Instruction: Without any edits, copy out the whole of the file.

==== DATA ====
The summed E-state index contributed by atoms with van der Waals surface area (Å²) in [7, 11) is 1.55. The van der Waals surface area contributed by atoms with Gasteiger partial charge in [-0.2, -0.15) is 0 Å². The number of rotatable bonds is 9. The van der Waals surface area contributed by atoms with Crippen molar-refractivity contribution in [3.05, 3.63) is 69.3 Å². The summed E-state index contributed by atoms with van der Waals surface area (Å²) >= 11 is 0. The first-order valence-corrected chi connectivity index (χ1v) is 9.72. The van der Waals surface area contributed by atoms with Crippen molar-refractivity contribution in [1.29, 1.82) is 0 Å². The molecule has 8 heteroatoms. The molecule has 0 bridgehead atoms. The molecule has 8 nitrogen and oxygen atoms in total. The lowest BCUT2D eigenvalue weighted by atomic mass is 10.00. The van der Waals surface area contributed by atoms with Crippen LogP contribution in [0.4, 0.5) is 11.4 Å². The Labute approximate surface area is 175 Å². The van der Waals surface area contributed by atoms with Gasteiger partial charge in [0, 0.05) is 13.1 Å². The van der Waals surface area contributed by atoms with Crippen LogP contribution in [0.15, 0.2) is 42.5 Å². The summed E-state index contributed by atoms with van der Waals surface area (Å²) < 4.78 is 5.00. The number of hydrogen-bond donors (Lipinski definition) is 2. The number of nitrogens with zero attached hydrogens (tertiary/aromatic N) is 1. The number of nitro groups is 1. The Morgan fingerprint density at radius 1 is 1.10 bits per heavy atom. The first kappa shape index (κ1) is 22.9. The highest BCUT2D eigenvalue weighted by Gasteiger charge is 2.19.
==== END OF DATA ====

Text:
The summed E-state index contributed by atoms with van der Waals surface area (Å²) in [7, 11) is 1.55. The van der Waals surface area contributed by atoms with Gasteiger partial charge in [-0.2, -0.15) is 0 Å². The number of rotatable bonds is 9. The van der Waals surface area contributed by atoms with Crippen molar-refractivity contribution in [3.05, 3.63) is 69.3 Å². The summed E-state index contributed by atoms with van der Waals surface area (Å²) >= 11 is 0. The first-order valence-corrected chi connectivity index (χ1v) is 9.72. The van der Waals surface area contributed by atoms with Crippen molar-refractivity contribution in [1.29, 1.82) is 0 Å². The molecule has 8 heteroatoms. The molecule has 0 bridgehead atoms. The molecule has 8 nitrogen and oxygen atoms in total. The lowest BCUT2D eigenvalue weighted by atomic mass is 10.00. The van der Waals surface area contributed by atoms with Crippen LogP contribution in [0.4, 0.5) is 11.4 Å². The Labute approximate surface area is 175 Å². The van der Waals surface area contributed by atoms with Gasteiger partial charge in [0, 0.05) is 13.1 Å². The van der Waals surface area contributed by atoms with Crippen LogP contribution in [0.15, 0.2) is 42.5 Å². The summed E-state index contributed by atoms with van der Waals surface area (Å²) < 4.78 is 5.00. The number of hydrogen-bond donors (Lipinski definition) is 2. The number of nitrogens with zero attached hydrogens (tertiary/aromatic N) is 1. The number of nitro groups is 1. The Morgan fingerprint density at radius 1 is 1.10 bits per heavy atom. The first kappa shape index (κ1) is 22.9. The highest BCUT2D eigenvalue weighted by Gasteiger charge is 2.19.